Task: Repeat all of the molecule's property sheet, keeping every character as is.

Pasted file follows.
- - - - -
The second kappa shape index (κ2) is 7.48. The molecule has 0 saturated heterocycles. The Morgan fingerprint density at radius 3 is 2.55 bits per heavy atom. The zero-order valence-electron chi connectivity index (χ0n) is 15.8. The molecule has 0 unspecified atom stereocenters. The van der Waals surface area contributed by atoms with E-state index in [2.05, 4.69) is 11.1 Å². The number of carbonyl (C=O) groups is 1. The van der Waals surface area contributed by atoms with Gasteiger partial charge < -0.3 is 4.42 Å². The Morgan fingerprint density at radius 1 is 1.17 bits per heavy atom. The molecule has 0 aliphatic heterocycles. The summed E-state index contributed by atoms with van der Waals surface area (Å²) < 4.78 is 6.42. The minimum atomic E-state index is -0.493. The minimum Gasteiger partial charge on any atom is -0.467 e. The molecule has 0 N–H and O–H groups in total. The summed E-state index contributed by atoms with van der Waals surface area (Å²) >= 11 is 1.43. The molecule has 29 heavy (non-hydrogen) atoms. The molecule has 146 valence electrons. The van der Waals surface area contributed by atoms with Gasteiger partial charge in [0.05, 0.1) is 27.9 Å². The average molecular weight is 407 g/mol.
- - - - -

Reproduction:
The second kappa shape index (κ2) is 7.48. The molecule has 0 saturated heterocycles. The Morgan fingerprint density at radius 3 is 2.55 bits per heavy atom. The zero-order valence-electron chi connectivity index (χ0n) is 15.8. The molecule has 0 unspecified atom stereocenters. The van der Waals surface area contributed by atoms with E-state index in [2.05, 4.69) is 11.1 Å². The number of carbonyl (C=O) groups is 1. The van der Waals surface area contributed by atoms with Gasteiger partial charge < -0.3 is 4.42 Å². The Morgan fingerprint density at radius 1 is 1.17 bits per heavy atom. The molecule has 0 aliphatic heterocycles. The summed E-state index contributed by atoms with van der Waals surface area (Å²) < 4.78 is 6.42. The minimum atomic E-state index is -0.493. The minimum Gasteiger partial charge on any atom is -0.467 e. The molecule has 0 N–H and O–H groups in total. The summed E-state index contributed by atoms with van der Waals surface area (Å²) >= 11 is 1.43. The molecule has 29 heavy (non-hydrogen) atoms. The molecule has 146 valence electrons. The van der Waals surface area contributed by atoms with Gasteiger partial charge in [0.05, 0.1) is 27.9 Å². The average molecular weight is 407 g/mol.